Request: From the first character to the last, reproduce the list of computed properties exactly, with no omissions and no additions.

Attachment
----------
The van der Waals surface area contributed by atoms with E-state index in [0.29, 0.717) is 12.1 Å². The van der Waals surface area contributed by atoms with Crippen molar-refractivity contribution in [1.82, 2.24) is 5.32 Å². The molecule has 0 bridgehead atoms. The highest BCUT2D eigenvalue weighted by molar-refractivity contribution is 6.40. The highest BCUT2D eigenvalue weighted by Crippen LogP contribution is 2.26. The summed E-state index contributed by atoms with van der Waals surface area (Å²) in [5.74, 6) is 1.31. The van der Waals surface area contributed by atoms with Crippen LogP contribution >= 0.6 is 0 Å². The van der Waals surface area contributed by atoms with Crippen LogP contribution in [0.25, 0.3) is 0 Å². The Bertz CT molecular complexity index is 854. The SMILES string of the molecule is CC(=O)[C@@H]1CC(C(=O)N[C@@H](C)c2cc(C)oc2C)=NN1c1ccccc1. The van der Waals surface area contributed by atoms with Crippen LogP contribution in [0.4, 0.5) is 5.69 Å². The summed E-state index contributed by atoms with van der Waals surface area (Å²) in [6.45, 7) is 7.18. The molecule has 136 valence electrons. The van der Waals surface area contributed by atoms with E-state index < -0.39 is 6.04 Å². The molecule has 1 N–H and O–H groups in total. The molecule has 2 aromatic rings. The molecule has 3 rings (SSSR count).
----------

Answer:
The van der Waals surface area contributed by atoms with E-state index in [0.29, 0.717) is 12.1 Å². The van der Waals surface area contributed by atoms with Crippen molar-refractivity contribution in [1.82, 2.24) is 5.32 Å². The molecule has 0 bridgehead atoms. The highest BCUT2D eigenvalue weighted by molar-refractivity contribution is 6.40. The highest BCUT2D eigenvalue weighted by Crippen LogP contribution is 2.26. The summed E-state index contributed by atoms with van der Waals surface area (Å²) in [5.74, 6) is 1.31. The van der Waals surface area contributed by atoms with Crippen LogP contribution >= 0.6 is 0 Å². The van der Waals surface area contributed by atoms with Crippen LogP contribution in [0.25, 0.3) is 0 Å². The Bertz CT molecular complexity index is 854. The SMILES string of the molecule is CC(=O)[C@@H]1CC(C(=O)N[C@@H](C)c2cc(C)oc2C)=NN1c1ccccc1. The van der Waals surface area contributed by atoms with Crippen LogP contribution in [0.4, 0.5) is 5.69 Å². The summed E-state index contributed by atoms with van der Waals surface area (Å²) in [6.45, 7) is 7.18. The molecule has 136 valence electrons. The van der Waals surface area contributed by atoms with E-state index < -0.39 is 6.04 Å². The molecule has 1 N–H and O–H groups in total. The molecule has 2 aromatic rings. The molecule has 3 rings (SSSR count).